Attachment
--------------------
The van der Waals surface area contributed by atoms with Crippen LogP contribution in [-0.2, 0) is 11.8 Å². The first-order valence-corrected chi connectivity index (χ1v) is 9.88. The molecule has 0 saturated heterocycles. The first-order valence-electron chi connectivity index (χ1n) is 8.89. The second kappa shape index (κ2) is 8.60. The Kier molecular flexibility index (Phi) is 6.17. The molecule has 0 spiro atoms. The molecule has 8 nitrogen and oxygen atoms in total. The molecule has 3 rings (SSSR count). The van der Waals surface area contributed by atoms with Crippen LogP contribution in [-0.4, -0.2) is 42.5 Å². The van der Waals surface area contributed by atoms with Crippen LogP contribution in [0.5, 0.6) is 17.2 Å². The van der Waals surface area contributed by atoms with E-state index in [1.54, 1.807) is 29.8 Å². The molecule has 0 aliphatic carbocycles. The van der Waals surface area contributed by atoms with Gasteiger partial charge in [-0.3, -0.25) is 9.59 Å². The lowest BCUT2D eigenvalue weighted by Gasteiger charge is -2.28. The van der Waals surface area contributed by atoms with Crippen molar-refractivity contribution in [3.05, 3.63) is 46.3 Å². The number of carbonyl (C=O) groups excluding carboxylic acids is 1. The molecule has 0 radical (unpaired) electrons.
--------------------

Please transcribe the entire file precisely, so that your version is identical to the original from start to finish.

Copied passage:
The van der Waals surface area contributed by atoms with Crippen LogP contribution in [-0.2, 0) is 11.8 Å². The first-order valence-corrected chi connectivity index (χ1v) is 9.88. The molecule has 0 saturated heterocycles. The first-order valence-electron chi connectivity index (χ1n) is 8.89. The second kappa shape index (κ2) is 8.60. The Kier molecular flexibility index (Phi) is 6.17. The molecule has 0 spiro atoms. The molecule has 8 nitrogen and oxygen atoms in total. The molecule has 3 rings (SSSR count). The van der Waals surface area contributed by atoms with Crippen LogP contribution in [-0.4, -0.2) is 42.5 Å². The van der Waals surface area contributed by atoms with Crippen LogP contribution in [0.5, 0.6) is 17.2 Å². The van der Waals surface area contributed by atoms with E-state index in [1.54, 1.807) is 29.8 Å². The molecule has 0 aliphatic carbocycles. The van der Waals surface area contributed by atoms with Gasteiger partial charge in [-0.3, -0.25) is 9.59 Å². The lowest BCUT2D eigenvalue weighted by Gasteiger charge is -2.28. The van der Waals surface area contributed by atoms with Crippen molar-refractivity contribution in [3.05, 3.63) is 46.3 Å². The number of carbonyl (C=O) groups excluding carboxylic acids is 1. The molecule has 0 radical (unpaired) electrons.